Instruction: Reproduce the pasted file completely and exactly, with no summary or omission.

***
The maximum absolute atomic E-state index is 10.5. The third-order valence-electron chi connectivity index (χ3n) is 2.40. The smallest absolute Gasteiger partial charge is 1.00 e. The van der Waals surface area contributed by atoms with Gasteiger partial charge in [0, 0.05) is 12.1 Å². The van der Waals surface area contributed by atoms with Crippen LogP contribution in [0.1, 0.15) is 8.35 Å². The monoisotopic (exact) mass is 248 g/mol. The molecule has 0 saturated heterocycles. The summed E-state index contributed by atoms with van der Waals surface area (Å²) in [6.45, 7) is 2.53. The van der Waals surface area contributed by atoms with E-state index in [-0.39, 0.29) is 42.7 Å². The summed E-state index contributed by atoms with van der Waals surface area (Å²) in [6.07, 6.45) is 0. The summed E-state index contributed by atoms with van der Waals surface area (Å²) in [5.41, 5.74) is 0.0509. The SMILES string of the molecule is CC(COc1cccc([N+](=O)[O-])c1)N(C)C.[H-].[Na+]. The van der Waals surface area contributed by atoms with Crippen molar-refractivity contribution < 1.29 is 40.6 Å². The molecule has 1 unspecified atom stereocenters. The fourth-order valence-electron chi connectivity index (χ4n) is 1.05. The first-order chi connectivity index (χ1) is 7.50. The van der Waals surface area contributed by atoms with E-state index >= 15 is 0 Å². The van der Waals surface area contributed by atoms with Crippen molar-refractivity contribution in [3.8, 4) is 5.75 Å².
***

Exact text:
The maximum absolute atomic E-state index is 10.5. The third-order valence-electron chi connectivity index (χ3n) is 2.40. The smallest absolute Gasteiger partial charge is 1.00 e. The van der Waals surface area contributed by atoms with Gasteiger partial charge in [0, 0.05) is 12.1 Å². The van der Waals surface area contributed by atoms with Crippen LogP contribution in [0.1, 0.15) is 8.35 Å². The monoisotopic (exact) mass is 248 g/mol. The molecule has 0 saturated heterocycles. The summed E-state index contributed by atoms with van der Waals surface area (Å²) in [6.45, 7) is 2.53. The van der Waals surface area contributed by atoms with E-state index in [-0.39, 0.29) is 42.7 Å². The summed E-state index contributed by atoms with van der Waals surface area (Å²) in [6.07, 6.45) is 0. The summed E-state index contributed by atoms with van der Waals surface area (Å²) in [5.41, 5.74) is 0.0509. The SMILES string of the molecule is CC(COc1cccc([N+](=O)[O-])c1)N(C)C.[H-].[Na+]. The van der Waals surface area contributed by atoms with Crippen molar-refractivity contribution < 1.29 is 40.6 Å². The molecule has 1 unspecified atom stereocenters. The fourth-order valence-electron chi connectivity index (χ4n) is 1.05. The first-order chi connectivity index (χ1) is 7.50. The van der Waals surface area contributed by atoms with E-state index >= 15 is 0 Å². The van der Waals surface area contributed by atoms with Crippen molar-refractivity contribution in [3.8, 4) is 5.75 Å².